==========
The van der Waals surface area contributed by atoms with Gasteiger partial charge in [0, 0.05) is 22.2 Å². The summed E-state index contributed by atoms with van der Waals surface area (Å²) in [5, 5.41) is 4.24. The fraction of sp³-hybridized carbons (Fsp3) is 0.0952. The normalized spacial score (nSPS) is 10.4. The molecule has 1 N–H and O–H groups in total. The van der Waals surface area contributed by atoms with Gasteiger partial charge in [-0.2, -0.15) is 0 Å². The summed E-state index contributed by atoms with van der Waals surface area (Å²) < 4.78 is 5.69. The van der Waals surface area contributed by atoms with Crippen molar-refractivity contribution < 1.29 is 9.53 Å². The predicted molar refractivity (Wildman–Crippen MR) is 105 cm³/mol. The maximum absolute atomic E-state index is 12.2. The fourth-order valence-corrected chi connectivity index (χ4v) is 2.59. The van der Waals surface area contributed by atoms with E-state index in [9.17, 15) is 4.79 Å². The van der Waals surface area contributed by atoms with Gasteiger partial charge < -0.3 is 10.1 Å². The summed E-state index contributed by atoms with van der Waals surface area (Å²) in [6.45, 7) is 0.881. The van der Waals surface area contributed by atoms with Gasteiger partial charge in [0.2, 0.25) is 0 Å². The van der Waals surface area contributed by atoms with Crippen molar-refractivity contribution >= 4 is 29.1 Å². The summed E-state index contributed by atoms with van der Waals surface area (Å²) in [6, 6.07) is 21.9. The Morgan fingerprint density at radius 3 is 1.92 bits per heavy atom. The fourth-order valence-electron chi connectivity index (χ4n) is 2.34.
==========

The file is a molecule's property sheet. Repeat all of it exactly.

The van der Waals surface area contributed by atoms with Gasteiger partial charge in [0, 0.05) is 22.2 Å². The summed E-state index contributed by atoms with van der Waals surface area (Å²) in [5, 5.41) is 4.24. The fraction of sp³-hybridized carbons (Fsp3) is 0.0952. The normalized spacial score (nSPS) is 10.4. The molecule has 1 N–H and O–H groups in total. The van der Waals surface area contributed by atoms with Gasteiger partial charge in [-0.2, -0.15) is 0 Å². The summed E-state index contributed by atoms with van der Waals surface area (Å²) < 4.78 is 5.69. The van der Waals surface area contributed by atoms with Crippen molar-refractivity contribution < 1.29 is 9.53 Å². The predicted molar refractivity (Wildman–Crippen MR) is 105 cm³/mol. The maximum absolute atomic E-state index is 12.2. The fourth-order valence-corrected chi connectivity index (χ4v) is 2.59. The van der Waals surface area contributed by atoms with E-state index in [9.17, 15) is 4.79 Å². The van der Waals surface area contributed by atoms with Gasteiger partial charge < -0.3 is 10.1 Å². The summed E-state index contributed by atoms with van der Waals surface area (Å²) in [6.45, 7) is 0.881. The van der Waals surface area contributed by atoms with Gasteiger partial charge in [0.2, 0.25) is 0 Å². The van der Waals surface area contributed by atoms with Crippen molar-refractivity contribution >= 4 is 29.1 Å². The summed E-state index contributed by atoms with van der Waals surface area (Å²) in [6, 6.07) is 21.9. The Morgan fingerprint density at radius 3 is 1.92 bits per heavy atom. The fourth-order valence-electron chi connectivity index (χ4n) is 2.34.